• This is terrible. I hope she is at rest with her ancestors, and that her gods have received her with honor. And I hope that we can do something to prevent future deaths like hers.

  • Raksha38

    This is disgusting and horrifying. I’ve been sitting here just gaping at the screen, trying to come up with something to say. I’ve got nothing. Poor Yana. And poor Syria, for no longer having such a person as her in it.

  • Lēoht Sceadusawol

    In the vastness of this struggle, my words are essentially meaningless, but I apologise.

    I apologise for the fact that my taxes are being used to aid the Syrian rebels.

    I apologise for my inability to influence my own government in this matter.

    I apologise for all the actions and inactions of my government that have allowed this to happen without so much as a murmur in our media reporting of the conflict.

    More than this, though, I offer not only my condolences for those bereaved, but also my condemnation for those guilty.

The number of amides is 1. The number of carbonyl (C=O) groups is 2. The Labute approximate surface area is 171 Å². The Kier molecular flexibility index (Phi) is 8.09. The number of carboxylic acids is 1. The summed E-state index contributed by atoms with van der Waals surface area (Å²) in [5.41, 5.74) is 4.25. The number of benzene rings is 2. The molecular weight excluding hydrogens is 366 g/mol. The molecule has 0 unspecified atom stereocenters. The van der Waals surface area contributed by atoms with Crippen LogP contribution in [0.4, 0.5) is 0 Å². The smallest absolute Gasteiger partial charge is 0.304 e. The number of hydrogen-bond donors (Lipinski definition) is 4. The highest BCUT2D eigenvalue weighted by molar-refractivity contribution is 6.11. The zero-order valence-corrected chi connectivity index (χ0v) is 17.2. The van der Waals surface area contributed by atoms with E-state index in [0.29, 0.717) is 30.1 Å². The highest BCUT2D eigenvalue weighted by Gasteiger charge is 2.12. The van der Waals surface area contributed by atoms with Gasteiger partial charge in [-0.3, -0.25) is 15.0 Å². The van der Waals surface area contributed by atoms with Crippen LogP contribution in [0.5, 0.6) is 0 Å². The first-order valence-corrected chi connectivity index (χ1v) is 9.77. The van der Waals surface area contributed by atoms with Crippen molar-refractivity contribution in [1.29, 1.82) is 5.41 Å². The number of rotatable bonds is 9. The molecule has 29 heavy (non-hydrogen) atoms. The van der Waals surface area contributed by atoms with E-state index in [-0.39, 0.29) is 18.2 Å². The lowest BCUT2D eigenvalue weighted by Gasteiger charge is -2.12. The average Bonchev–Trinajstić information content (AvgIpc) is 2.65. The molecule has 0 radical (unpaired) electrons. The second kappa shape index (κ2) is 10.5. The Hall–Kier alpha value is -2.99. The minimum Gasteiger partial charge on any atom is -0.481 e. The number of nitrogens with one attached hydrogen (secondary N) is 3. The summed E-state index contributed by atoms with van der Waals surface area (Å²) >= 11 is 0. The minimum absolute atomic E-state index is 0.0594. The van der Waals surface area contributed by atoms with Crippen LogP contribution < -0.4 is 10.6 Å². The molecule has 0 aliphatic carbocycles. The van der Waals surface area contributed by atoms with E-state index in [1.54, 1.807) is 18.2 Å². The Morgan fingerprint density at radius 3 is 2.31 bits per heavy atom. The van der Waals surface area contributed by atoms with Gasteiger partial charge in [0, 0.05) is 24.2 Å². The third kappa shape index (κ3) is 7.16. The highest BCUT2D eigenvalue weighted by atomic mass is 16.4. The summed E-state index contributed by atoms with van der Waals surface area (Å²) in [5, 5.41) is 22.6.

• Jason and Cara, thank you for reporting on this.

    “Standing as Pagans, in Yana’s Name” my thoughts from yesterday:

    We don’t know the effect our actions will have on the world. With every honest encounter we risk having, we set some wheels in motion, we loosen a knot, or turn on a light. Someday, these actions just might save a life…

  • Cat C-B

    I am deeply saddened by this loss of a sister I never even knew I had. Just… grief.

  • BlackCat

    May the Erinyes search unceasingly for the ones responsible for Yana’s death, and may they crack their whips and shake their yew-torches until Justice claims them.

  • Raksha38

    I’ve figured out why I can’t stop thinking about this story and why it’s hit me so hard. I’ve lived for so many years in Wyoming and northern Idaho and I can easily see a Christian version of this situation happening here, with only a very little shift in the political climate. And even worse, there are large parts of my family who would absolutely inform on me like this, including my own step-brother and -sister.

    In fact, the reason I’m still mostly in the broom closet is that I honestly fear for my physical safety around parts of my family and in certain parts of the country, if people even suspect I’m Pagan.